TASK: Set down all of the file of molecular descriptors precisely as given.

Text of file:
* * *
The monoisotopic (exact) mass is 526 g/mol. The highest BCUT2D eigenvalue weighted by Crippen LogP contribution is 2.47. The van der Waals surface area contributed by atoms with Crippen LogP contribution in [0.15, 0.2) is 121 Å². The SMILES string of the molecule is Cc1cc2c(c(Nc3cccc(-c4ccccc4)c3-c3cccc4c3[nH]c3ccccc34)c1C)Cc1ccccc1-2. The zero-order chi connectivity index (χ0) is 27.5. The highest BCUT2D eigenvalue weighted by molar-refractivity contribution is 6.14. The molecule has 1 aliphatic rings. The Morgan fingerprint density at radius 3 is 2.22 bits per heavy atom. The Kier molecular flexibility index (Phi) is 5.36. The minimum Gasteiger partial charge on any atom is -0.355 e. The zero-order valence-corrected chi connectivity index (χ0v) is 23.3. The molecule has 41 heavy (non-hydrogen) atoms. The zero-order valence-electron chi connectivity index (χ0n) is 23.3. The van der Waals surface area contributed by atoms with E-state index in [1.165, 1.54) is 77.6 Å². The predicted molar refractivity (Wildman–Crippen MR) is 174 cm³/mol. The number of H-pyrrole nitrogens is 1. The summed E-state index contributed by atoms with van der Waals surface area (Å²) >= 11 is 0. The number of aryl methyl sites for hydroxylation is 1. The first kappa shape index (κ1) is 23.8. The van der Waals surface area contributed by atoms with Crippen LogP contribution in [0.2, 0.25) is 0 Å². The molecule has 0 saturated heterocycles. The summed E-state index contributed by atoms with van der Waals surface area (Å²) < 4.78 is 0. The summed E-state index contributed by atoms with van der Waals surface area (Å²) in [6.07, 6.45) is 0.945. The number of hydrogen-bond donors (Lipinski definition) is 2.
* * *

The monoisotopic (exact) mass is 526 g/mol. The highest BCUT2D eigenvalue weighted by Crippen LogP contribution is 2.47. The van der Waals surface area contributed by atoms with Crippen LogP contribution in [0.15, 0.2) is 121 Å². The SMILES string of the molecule is Cc1cc2c(c(Nc3cccc(-c4ccccc4)c3-c3cccc4c3[nH]c3ccccc34)c1C)Cc1ccccc1-2. The zero-order chi connectivity index (χ0) is 27.5. The highest BCUT2D eigenvalue weighted by molar-refractivity contribution is 6.14. The molecule has 1 aliphatic rings. The Morgan fingerprint density at radius 3 is 2.22 bits per heavy atom. The Kier molecular flexibility index (Phi) is 5.36. The minimum Gasteiger partial charge on any atom is -0.355 e. The zero-order valence-corrected chi connectivity index (χ0v) is 23.3. The molecule has 41 heavy (non-hydrogen) atoms. The zero-order valence-electron chi connectivity index (χ0n) is 23.3. The van der Waals surface area contributed by atoms with E-state index in [1.165, 1.54) is 77.6 Å². The predicted molar refractivity (Wildman–Crippen MR) is 174 cm³/mol. The number of H-pyrrole nitrogens is 1. The summed E-state index contributed by atoms with van der Waals surface area (Å²) >= 11 is 0. The number of aryl methyl sites for hydroxylation is 1. The first kappa shape index (κ1) is 23.8. The van der Waals surface area contributed by atoms with Crippen LogP contribution in [0.2, 0.25) is 0 Å². The molecule has 0 saturated heterocycles. The summed E-state index contributed by atoms with van der Waals surface area (Å²) < 4.78 is 0. The summed E-state index contributed by atoms with van der Waals surface area (Å²) in [6.07, 6.45) is 0.945. The number of hydrogen-bond donors (Lipinski definition) is 2.